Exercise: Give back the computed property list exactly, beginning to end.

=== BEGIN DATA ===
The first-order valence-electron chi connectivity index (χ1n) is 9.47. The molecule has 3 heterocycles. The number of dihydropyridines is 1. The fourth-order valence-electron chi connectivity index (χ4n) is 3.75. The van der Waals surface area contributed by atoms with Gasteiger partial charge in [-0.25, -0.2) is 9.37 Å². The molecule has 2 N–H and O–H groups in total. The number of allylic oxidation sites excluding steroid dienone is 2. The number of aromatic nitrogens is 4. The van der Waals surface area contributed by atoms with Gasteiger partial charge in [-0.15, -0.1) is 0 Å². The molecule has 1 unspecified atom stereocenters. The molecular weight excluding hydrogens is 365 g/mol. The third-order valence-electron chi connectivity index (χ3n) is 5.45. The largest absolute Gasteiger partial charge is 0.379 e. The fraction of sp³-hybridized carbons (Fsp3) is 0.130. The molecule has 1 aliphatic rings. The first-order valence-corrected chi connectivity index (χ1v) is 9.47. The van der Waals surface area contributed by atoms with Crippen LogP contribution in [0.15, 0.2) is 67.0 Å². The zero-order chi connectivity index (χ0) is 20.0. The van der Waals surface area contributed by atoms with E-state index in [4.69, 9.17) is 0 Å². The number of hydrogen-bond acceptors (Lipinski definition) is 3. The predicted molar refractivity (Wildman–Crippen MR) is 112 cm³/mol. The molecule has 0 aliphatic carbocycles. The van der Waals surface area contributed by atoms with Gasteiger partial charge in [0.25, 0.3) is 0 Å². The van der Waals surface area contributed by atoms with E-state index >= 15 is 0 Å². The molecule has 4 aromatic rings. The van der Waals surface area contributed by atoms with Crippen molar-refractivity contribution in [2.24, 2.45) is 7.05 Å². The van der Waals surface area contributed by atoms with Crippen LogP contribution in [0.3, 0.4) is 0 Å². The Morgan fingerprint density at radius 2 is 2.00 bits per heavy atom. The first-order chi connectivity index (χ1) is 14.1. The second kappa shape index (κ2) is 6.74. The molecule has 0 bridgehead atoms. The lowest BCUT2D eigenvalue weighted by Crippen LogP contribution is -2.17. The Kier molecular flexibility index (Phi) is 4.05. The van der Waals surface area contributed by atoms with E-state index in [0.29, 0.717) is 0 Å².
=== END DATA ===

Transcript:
The first-order valence-electron chi connectivity index (χ1n) is 9.47. The molecule has 3 heterocycles. The number of dihydropyridines is 1. The fourth-order valence-electron chi connectivity index (χ4n) is 3.75. The van der Waals surface area contributed by atoms with Gasteiger partial charge in [-0.25, -0.2) is 9.37 Å². The molecule has 2 N–H and O–H groups in total. The number of allylic oxidation sites excluding steroid dienone is 2. The number of aromatic nitrogens is 4. The van der Waals surface area contributed by atoms with Gasteiger partial charge in [-0.15, -0.1) is 0 Å². The molecule has 1 unspecified atom stereocenters. The molecular weight excluding hydrogens is 365 g/mol. The third-order valence-electron chi connectivity index (χ3n) is 5.45. The largest absolute Gasteiger partial charge is 0.379 e. The fraction of sp³-hybridized carbons (Fsp3) is 0.130. The molecule has 1 aliphatic rings. The first-order valence-corrected chi connectivity index (χ1v) is 9.47. The van der Waals surface area contributed by atoms with Crippen LogP contribution in [0.15, 0.2) is 67.0 Å². The zero-order chi connectivity index (χ0) is 20.0. The van der Waals surface area contributed by atoms with E-state index in [4.69, 9.17) is 0 Å². The number of hydrogen-bond acceptors (Lipinski definition) is 3. The predicted molar refractivity (Wildman–Crippen MR) is 112 cm³/mol. The molecule has 0 aliphatic carbocycles. The van der Waals surface area contributed by atoms with Gasteiger partial charge in [0.25, 0.3) is 0 Å². The van der Waals surface area contributed by atoms with E-state index >= 15 is 0 Å². The molecule has 4 aromatic rings. The van der Waals surface area contributed by atoms with Crippen molar-refractivity contribution in [2.24, 2.45) is 7.05 Å². The van der Waals surface area contributed by atoms with Crippen LogP contribution in [0.3, 0.4) is 0 Å². The Morgan fingerprint density at radius 2 is 2.00 bits per heavy atom. The first-order chi connectivity index (χ1) is 14.1. The second kappa shape index (κ2) is 6.74. The molecule has 0 bridgehead atoms. The lowest BCUT2D eigenvalue weighted by Crippen LogP contribution is -2.17. The Kier molecular flexibility index (Phi) is 4.05. The van der Waals surface area contributed by atoms with E-state index in [0.29, 0.717) is 0 Å².